Summary: Zoning entails identifying the areas which can be readily connected to a low-carbon heat network. Government is suggesting ‘local authority zoning’ as a roadmap to widespread heat pump deployment.
Kensa agrees that a phased approach is the most sensible way to roll out ground source technology, beginning with the areas with the most suitable geology, surface features, or sources of waste heat, as these are most conducive to lower-cost installations. It is encouraging that, refuting a common misconception that many properties won’t have space for the ground array, the government recognises that heat networks are suitable for densely populated towns and cities. This is also true of shared ground arrays.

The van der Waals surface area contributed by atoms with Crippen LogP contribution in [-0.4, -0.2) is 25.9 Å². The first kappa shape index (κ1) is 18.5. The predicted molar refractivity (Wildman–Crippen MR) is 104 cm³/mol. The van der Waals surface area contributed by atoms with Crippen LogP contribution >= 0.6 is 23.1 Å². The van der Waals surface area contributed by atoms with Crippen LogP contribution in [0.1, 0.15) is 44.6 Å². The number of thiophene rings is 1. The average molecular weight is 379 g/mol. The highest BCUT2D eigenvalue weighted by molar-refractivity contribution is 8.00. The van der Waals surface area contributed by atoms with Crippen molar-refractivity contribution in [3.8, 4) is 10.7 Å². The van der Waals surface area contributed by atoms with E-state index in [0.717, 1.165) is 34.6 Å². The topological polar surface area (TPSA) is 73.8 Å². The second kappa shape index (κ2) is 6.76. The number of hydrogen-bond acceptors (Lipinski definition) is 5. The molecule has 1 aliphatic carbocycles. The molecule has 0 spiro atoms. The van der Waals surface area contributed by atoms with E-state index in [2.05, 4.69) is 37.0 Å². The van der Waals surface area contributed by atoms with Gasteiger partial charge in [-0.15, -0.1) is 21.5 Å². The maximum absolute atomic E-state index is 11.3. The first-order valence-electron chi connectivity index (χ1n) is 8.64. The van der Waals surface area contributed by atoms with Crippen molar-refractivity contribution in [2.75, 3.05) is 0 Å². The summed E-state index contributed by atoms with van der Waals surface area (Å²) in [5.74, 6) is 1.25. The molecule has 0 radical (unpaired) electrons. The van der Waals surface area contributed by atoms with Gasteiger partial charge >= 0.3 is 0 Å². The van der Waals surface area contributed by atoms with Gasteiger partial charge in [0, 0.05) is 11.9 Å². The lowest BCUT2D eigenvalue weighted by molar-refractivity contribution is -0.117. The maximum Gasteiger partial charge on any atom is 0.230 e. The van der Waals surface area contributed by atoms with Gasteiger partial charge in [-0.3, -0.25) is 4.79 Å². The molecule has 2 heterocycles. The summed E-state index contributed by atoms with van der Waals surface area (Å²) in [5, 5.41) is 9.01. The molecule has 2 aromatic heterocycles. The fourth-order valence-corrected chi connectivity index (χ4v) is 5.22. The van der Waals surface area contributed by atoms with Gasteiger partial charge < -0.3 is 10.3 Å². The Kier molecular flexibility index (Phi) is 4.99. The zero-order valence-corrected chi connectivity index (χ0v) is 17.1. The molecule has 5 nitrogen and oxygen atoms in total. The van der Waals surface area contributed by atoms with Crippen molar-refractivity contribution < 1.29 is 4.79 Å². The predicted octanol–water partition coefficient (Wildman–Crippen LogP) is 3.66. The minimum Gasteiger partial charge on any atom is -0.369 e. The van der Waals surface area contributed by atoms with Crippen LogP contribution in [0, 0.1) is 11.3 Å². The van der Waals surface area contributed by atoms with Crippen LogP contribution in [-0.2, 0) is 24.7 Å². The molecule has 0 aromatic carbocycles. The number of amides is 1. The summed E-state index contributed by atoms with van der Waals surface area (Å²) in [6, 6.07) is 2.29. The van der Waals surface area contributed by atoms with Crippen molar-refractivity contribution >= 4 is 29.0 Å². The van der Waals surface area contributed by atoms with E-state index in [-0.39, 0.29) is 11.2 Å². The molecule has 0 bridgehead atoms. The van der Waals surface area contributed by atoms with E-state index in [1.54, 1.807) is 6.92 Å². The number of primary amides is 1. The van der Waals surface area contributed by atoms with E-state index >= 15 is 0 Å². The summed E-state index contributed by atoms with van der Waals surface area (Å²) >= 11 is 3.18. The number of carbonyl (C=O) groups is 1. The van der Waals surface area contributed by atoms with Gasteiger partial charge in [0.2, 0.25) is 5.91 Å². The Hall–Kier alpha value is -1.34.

There is currently a live heat network zoning pilot, but this exercise misses the wider opportunity. There are several ways that heat could be decarbonised effectively and affordably. A strategy for zoning would enable the rapid and mass transition to zero carbon heating and cooling, and energy security and affordability, but if you attempt to make all methods and options available to all properties it would be extremely inefficient and costly.